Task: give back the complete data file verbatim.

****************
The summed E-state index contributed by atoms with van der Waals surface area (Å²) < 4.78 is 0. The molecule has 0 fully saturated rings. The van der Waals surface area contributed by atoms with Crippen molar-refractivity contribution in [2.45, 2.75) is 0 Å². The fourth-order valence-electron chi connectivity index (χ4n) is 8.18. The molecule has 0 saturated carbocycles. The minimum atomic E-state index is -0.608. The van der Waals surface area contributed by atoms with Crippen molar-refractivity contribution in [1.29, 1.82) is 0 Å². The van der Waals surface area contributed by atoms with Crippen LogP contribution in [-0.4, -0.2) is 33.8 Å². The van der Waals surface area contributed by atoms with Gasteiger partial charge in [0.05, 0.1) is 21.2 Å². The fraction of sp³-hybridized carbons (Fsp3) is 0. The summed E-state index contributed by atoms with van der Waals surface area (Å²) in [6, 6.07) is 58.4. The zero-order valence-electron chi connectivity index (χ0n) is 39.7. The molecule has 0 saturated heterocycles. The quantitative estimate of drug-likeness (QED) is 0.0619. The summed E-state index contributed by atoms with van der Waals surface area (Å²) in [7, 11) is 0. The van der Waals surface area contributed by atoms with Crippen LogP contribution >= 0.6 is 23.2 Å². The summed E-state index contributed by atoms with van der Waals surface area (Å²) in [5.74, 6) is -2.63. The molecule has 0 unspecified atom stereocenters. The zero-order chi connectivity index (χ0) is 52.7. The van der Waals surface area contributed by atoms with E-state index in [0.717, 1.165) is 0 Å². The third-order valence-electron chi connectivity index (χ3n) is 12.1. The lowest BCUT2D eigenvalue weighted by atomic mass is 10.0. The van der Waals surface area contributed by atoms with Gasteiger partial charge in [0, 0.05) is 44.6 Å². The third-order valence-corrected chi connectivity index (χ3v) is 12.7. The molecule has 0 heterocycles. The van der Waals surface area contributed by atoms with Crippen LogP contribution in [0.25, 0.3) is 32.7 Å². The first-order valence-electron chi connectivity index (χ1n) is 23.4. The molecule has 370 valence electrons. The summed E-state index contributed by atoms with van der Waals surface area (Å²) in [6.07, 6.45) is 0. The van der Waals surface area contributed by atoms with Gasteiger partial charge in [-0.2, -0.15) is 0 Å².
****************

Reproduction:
The summed E-state index contributed by atoms with van der Waals surface area (Å²) < 4.78 is 0. The molecule has 0 fully saturated rings. The van der Waals surface area contributed by atoms with Crippen molar-refractivity contribution in [2.45, 2.75) is 0 Å². The fourth-order valence-electron chi connectivity index (χ4n) is 8.18. The molecule has 0 saturated carbocycles. The minimum atomic E-state index is -0.608. The van der Waals surface area contributed by atoms with Crippen molar-refractivity contribution in [1.29, 1.82) is 0 Å². The van der Waals surface area contributed by atoms with Crippen LogP contribution in [-0.4, -0.2) is 33.8 Å². The van der Waals surface area contributed by atoms with Gasteiger partial charge in [0.05, 0.1) is 21.2 Å². The fraction of sp³-hybridized carbons (Fsp3) is 0. The summed E-state index contributed by atoms with van der Waals surface area (Å²) in [6, 6.07) is 58.4. The zero-order valence-electron chi connectivity index (χ0n) is 39.7. The molecule has 0 saturated heterocycles. The quantitative estimate of drug-likeness (QED) is 0.0619. The summed E-state index contributed by atoms with van der Waals surface area (Å²) in [7, 11) is 0. The van der Waals surface area contributed by atoms with Crippen LogP contribution >= 0.6 is 23.2 Å². The summed E-state index contributed by atoms with van der Waals surface area (Å²) in [5.74, 6) is -2.63. The molecule has 0 unspecified atom stereocenters. The zero-order chi connectivity index (χ0) is 52.7. The van der Waals surface area contributed by atoms with E-state index in [0.717, 1.165) is 0 Å². The third-order valence-electron chi connectivity index (χ3n) is 12.1. The lowest BCUT2D eigenvalue weighted by atomic mass is 10.0. The van der Waals surface area contributed by atoms with Gasteiger partial charge in [0, 0.05) is 44.6 Å². The third-order valence-corrected chi connectivity index (χ3v) is 12.7. The molecule has 0 heterocycles. The van der Waals surface area contributed by atoms with Crippen LogP contribution in [0.25, 0.3) is 32.7 Å². The first-order valence-electron chi connectivity index (χ1n) is 23.4. The molecule has 370 valence electrons. The summed E-state index contributed by atoms with van der Waals surface area (Å²) in [6.07, 6.45) is 0. The van der Waals surface area contributed by atoms with Gasteiger partial charge in [-0.2, -0.15) is 0 Å².